We're in a laboratory with a 3-year-old child. As part of the experiment, we ask the child to share her colorful stickers with a puppet—but she doesn't do so fairly. For the researcher, this is completely expected and developmentally appropriate. But for the parent who is watching, it can feel embarrassing.
Afterward, the parent wants to let us know we may be underestimating his child's sophistication. "She talks about sharing all the time at home!" he says. "But I guess she doesn't quite get it."
This is a very common experience for development psychology researchers—and for parents, who might be awe-struck one moment by the child's moral concern for others, only to witness her failing to display the same behavior moments later.
So, who is right in these cases? The parent who has spent countless hours with their young child and surely grasps the inner workings of his or her mind better than any other adult, or the researcher, who just conducted a standardized study protocol aimed at uncovering an unbiased understanding of these young minds?
Our answer is that they're both right, and the reason why is not as obvious as we might think.
A few years ago, researchers Craig Smith, Peter Blake, and Paul Harris pointed out a paradox in young children's reasoning about fairness—despite the fact that preschool-aged children often know they should share their resources equally, they end up failing to do so. At first, such a tendency appears irrational: If I know I should share with my friends, why wouldn't I do so?Perhaps children know the right things to say but, when push comes to shove, don't really want to do any of them. Do as I say, not as I do, right?
But while this explanation isn't wrong, per se, we think it ascribes too many Machiavellian motives to young children. Our recent work finds that one of the reasons young children fail to share when they know they should is that they simply lack the cognitive toolbox to do so.
In particular, children's underdeveloped counting skills play a role in their ability to distribute resources fairly. In other words, it's not that they don't want to share. It's that they don't yet understand how to share fairly.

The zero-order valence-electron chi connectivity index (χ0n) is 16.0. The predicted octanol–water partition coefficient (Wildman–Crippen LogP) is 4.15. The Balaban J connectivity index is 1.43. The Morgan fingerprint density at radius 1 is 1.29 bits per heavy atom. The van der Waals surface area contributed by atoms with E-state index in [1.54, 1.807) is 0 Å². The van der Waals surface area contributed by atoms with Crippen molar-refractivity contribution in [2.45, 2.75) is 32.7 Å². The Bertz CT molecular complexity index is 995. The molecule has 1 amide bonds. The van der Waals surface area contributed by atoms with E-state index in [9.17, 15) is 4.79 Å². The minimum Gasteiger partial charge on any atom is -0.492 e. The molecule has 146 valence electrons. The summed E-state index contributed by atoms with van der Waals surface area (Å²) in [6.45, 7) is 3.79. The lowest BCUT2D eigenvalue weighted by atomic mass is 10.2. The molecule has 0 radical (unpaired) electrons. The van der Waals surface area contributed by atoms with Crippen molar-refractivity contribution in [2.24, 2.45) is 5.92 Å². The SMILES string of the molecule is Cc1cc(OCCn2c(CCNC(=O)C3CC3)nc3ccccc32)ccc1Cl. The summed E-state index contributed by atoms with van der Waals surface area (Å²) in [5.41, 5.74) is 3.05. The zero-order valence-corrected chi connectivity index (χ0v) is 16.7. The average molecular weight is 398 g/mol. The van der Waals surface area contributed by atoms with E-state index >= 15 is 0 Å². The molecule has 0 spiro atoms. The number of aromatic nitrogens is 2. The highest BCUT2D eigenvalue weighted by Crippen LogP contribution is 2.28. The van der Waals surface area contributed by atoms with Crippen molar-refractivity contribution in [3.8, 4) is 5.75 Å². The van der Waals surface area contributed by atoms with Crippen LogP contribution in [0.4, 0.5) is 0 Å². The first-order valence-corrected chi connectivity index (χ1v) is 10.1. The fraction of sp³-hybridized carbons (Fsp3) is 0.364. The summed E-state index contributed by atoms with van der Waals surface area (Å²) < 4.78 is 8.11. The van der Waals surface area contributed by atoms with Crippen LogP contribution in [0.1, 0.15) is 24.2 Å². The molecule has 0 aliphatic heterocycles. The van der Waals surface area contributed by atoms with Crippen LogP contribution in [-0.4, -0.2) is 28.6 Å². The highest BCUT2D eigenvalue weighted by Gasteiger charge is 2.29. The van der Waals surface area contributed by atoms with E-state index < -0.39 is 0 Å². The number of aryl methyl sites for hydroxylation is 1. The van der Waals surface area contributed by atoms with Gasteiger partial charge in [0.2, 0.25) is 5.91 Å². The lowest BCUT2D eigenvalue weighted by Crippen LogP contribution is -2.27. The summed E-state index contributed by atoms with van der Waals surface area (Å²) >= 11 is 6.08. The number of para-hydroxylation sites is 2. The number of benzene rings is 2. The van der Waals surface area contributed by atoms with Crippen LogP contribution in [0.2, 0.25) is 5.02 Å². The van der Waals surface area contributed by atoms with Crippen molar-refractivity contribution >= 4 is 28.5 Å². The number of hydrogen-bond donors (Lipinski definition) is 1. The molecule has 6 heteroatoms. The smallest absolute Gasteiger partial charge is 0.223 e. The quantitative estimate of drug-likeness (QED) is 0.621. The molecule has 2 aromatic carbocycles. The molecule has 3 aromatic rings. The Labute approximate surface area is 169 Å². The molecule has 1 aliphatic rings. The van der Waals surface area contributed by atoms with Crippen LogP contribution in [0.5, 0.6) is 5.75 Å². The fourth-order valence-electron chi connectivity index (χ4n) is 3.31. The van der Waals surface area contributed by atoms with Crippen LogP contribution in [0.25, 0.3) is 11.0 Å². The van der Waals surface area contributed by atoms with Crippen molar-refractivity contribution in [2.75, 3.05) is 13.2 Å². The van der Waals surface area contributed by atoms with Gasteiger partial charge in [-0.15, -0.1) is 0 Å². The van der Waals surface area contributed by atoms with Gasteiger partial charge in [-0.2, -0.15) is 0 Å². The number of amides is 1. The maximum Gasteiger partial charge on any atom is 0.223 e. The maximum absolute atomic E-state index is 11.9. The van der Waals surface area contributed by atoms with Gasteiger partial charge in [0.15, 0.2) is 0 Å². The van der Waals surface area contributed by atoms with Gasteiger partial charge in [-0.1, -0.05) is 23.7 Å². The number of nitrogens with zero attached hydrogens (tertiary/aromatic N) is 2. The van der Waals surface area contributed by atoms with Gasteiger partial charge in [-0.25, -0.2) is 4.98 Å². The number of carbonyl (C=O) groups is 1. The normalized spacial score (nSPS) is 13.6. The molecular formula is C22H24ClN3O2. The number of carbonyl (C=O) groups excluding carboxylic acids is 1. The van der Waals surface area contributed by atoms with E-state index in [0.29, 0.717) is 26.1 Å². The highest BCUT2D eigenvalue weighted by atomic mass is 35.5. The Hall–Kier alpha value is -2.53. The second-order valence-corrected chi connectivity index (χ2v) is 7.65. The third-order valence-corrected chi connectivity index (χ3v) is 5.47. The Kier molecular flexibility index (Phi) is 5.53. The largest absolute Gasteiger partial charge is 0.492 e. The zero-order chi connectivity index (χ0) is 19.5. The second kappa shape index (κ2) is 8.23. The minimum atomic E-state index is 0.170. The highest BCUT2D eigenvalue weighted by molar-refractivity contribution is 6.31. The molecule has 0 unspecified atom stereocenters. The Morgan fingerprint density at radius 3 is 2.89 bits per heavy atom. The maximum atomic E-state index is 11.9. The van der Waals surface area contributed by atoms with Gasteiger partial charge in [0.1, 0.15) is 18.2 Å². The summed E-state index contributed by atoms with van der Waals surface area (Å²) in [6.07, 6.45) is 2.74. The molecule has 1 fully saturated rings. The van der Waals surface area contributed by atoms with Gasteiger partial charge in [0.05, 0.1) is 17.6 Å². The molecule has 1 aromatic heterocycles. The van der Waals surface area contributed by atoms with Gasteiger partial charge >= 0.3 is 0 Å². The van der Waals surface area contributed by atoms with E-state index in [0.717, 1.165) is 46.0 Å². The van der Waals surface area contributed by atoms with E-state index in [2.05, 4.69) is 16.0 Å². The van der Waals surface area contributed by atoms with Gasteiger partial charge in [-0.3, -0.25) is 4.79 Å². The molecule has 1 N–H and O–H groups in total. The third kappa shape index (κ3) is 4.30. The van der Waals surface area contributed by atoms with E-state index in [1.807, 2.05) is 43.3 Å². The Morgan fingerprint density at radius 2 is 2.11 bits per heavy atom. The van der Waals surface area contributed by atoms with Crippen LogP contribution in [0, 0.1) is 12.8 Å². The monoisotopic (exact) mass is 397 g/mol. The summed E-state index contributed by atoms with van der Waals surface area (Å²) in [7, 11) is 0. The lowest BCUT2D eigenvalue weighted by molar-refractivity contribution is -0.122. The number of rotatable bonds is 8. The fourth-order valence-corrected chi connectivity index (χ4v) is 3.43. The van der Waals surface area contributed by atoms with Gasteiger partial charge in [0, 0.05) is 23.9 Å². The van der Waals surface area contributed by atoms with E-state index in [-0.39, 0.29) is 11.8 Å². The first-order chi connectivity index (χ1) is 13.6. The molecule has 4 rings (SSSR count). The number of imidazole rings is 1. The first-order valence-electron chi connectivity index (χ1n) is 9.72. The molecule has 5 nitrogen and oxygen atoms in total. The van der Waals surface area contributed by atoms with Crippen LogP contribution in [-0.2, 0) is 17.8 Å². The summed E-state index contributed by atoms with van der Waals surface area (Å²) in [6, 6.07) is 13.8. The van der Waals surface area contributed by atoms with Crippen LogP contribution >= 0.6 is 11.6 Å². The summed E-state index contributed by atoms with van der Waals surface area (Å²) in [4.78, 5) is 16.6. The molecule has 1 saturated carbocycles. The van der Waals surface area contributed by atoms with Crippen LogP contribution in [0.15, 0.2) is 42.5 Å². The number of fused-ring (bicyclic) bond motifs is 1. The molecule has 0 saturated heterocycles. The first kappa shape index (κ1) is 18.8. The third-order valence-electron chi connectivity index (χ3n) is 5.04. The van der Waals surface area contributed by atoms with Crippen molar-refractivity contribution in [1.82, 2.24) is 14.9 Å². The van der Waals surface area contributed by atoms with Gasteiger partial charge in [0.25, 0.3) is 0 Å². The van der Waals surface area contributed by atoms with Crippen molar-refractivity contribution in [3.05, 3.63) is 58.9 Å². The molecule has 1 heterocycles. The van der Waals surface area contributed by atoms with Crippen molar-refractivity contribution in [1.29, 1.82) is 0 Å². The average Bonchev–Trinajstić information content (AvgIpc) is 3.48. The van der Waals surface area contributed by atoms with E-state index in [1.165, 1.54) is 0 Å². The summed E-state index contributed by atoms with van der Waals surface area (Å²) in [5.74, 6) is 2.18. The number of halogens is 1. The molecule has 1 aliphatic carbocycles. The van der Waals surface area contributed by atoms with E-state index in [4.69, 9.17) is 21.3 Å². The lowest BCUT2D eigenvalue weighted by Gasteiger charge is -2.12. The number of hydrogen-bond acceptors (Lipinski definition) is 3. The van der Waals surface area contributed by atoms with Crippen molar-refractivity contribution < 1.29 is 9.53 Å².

How counting helps sharing
During the preschool years, children go through several important developments that might affect their sharing behavior. First, they learn how to recite the count list properly ("one," "two," "three"…). Then, they start attaching meanings to the words they're reciting—when you ask a 3-year-old for two apples, they learn to bring you two and only two. And finally, they jump not just to understanding the specific words, "one," "two," and "three," but to understanding some basic principles of counting, and even when to implement them. At this point, if you put 10 items in front of a child, she can use her counting skills to work out how many there are.
These skills aren't just the foundation for later math learning, they're also critical for understanding how to share, our work suggests.
In our first study, we presented a group of preschoolers with two simple sharing tasks. In both, we gave the children a set of attractive stickers and we introduced them to a sad puppet who also wanted the stickers. So, children were faced with a dilemma: Do I keep these awesome stickers or share them with this poor puppet?
We recorded how they resolved it (how many stickers they gave). Afterwards, we tested children on their counting skills, which helped us classify children as either proficient counters (those who knew the basic counting principles, referred to as Cardinal Principle Knowers), or non-counters (those who, at most, knew just meanings of specific number words such as "one", "two," and "three," referred to as Subset Knowers).
Not surprisingly, older children (4-5 year olds) were more likely to resolve the dilemma equitably: They would give exactly one half to themselves and give away one half to the puppet. In contrast, the younger children (2-3 years old) were less likely to succeed in sharing equally.